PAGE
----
Hezbollah has been in the news over the past few weeks for two issues: its alleged responsibility for a suicide bombing in Bulgaria, and the spillover effects from the civil war in Syria.
On 19 July last year, a suicide bomb gutted a tour bus near Burgas Airport in Bulgaria, killing five Israeli tourists and the driver (and bomber) and wounding 32. Suspicion immediately fell on Iran or Hezbollah; among other indications was that the attack came on the 18th anniversary of the bombing of a Jewish community center in Argentina that killed 85, which has been linked to Iran.
Last week, the Bulgarians issued a report accusing Hezbollah’s military wing of carrying out the bombing, revealing that the three suspects had entered the country using Canadian and Australian passports. (Note: the Hezbollah teams that pursue Jake and Miriam in Doha 12 are part of the Party of God’s military wing, and Jake tells Miriam about some of Hezbollah’s previous operations in Europe when they first meet.) The Bulgarian government has forwarded a copy of this report to the Lebanese government, and the Foreign Minister will meet with his European Union counterparts on 18 February to discuss sanctioning Hezbollah.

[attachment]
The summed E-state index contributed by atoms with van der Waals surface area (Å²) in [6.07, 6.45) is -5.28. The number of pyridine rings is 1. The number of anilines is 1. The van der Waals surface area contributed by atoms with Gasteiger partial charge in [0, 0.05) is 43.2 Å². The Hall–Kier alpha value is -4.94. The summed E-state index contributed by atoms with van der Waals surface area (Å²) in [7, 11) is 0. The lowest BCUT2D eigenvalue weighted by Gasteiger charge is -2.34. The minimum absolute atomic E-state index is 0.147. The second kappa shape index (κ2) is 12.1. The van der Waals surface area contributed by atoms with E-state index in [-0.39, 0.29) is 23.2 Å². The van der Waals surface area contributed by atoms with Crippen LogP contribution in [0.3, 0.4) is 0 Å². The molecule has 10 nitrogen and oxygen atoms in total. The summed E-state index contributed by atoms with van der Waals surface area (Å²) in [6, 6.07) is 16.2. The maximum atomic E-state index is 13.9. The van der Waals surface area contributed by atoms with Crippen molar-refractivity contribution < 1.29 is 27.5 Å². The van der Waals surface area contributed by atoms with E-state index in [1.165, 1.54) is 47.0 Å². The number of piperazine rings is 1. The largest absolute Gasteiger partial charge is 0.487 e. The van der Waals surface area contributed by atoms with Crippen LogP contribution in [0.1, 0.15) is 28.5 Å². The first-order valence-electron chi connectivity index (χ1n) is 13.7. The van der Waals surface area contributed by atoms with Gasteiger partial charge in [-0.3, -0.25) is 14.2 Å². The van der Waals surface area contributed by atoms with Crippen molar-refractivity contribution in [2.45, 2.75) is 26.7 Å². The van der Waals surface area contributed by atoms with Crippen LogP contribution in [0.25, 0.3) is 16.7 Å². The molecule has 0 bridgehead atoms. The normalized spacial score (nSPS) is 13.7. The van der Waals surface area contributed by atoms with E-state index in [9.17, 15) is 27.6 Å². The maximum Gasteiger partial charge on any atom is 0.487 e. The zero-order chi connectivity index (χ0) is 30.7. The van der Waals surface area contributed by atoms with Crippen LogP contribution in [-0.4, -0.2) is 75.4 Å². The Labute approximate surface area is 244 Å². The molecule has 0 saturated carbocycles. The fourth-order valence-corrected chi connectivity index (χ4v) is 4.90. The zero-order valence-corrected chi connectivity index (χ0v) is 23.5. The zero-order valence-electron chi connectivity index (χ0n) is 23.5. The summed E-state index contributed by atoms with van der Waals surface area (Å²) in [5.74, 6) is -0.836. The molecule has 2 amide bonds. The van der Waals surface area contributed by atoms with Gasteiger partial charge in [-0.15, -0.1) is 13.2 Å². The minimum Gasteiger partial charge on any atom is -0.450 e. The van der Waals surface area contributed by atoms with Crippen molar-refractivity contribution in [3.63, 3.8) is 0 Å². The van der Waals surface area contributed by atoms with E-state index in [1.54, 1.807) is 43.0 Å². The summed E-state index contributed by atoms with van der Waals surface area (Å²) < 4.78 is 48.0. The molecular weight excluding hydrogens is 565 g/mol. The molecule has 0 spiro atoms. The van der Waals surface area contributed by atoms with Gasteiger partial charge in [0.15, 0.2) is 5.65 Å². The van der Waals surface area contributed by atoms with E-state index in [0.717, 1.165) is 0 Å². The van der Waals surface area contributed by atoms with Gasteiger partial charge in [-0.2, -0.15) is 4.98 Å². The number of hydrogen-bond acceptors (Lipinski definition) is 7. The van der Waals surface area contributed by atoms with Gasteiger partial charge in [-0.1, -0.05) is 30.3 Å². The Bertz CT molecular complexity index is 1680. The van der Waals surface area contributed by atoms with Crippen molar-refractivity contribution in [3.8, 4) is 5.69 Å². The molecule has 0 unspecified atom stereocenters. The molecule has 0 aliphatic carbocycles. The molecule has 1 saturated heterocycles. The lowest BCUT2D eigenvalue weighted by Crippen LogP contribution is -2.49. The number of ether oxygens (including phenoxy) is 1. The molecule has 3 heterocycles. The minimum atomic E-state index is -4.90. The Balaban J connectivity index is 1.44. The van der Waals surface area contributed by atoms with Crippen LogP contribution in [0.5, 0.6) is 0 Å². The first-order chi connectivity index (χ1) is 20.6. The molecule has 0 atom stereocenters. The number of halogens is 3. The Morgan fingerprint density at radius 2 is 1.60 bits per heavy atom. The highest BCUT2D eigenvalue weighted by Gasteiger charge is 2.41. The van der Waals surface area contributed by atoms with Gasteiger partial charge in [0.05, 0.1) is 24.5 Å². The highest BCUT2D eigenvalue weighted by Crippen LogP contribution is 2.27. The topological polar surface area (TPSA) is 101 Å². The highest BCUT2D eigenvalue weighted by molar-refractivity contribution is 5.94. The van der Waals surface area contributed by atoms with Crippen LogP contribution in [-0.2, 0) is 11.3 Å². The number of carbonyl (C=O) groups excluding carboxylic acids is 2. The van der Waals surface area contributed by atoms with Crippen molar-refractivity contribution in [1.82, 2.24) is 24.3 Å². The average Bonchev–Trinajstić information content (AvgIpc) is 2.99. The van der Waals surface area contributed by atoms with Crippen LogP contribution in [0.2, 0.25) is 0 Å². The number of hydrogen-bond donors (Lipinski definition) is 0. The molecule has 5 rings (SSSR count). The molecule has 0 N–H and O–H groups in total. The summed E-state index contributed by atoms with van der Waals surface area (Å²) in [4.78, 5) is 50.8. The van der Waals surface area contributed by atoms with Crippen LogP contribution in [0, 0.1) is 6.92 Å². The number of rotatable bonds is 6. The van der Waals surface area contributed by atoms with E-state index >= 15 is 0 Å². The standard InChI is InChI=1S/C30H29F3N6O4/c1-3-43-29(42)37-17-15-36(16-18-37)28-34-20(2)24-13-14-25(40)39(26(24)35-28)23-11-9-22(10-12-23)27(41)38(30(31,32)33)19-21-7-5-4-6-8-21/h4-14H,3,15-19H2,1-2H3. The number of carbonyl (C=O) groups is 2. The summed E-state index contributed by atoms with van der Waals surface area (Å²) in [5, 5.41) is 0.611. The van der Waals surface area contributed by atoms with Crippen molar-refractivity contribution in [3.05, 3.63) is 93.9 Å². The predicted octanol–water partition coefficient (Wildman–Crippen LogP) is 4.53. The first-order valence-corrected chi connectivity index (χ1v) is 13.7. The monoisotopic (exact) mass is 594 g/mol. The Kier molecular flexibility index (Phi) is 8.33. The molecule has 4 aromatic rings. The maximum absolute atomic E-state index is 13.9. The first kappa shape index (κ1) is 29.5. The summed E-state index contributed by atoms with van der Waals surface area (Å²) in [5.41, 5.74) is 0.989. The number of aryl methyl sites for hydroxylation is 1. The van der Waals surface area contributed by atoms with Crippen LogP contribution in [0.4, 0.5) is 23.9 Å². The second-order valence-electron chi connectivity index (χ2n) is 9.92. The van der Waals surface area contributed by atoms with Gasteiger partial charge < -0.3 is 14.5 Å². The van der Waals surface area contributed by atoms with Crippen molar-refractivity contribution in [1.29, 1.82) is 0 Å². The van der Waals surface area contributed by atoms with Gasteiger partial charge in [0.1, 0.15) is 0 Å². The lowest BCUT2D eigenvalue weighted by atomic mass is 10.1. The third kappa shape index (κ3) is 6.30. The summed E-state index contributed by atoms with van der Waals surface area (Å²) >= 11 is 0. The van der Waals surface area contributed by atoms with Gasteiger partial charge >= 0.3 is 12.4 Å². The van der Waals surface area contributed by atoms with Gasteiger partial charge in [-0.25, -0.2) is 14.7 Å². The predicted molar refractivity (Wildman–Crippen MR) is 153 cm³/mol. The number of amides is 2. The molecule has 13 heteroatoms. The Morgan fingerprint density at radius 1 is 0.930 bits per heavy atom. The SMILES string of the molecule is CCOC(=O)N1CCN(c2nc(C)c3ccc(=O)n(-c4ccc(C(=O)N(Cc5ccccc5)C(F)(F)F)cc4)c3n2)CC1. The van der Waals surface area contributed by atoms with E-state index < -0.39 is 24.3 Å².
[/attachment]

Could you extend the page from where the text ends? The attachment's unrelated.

Hezbollah has largely refrained from attacks in the West since 9/11. For a good discussion of what’s changed, Matthew Levitt of the Stein Program on Counterterrorism at the Washington Institute for Near East Policy writes an opinion piece reviewing the state-of-play between Iran, Hezbollah and Israel over the past few years.
If Burgas was a Hezbollah-sanctioned operation and not the doing of some splinter group, it’s hard to see how Hezbollah figured the cost-benefit analysis. EU sanctions could have a major impact on the Party’s ability to raise funds and buy goods in Europe…
…which it needs now more than ever. Its long-time sponsor Syria is on the ropes and Iran is increasingly constrained in its ability to provide significant military aid to Hezbollah. However, it appears that Hezbollah and Iran are attempting to lay the groundwork for keeping some level of influence in Syria by organizing sectarian militias to protect the Shia and Alawite minorities in that country. This is a reprise of Iran’s sponsoring of Shia militias in Iraq following the 2003 American invasion. It can also be seen as a vote of no confidence in Bashir Assad’s increasingly rickety regime; Assad’s last two friends in the Mideast would hardly feel the need to set up alternative power structures if they thought his government could survive the now two-year-old rebellion.
The prospect of being cut off from both Europe and Syria has got to be keeping Hezbollah’s leaders awake at night.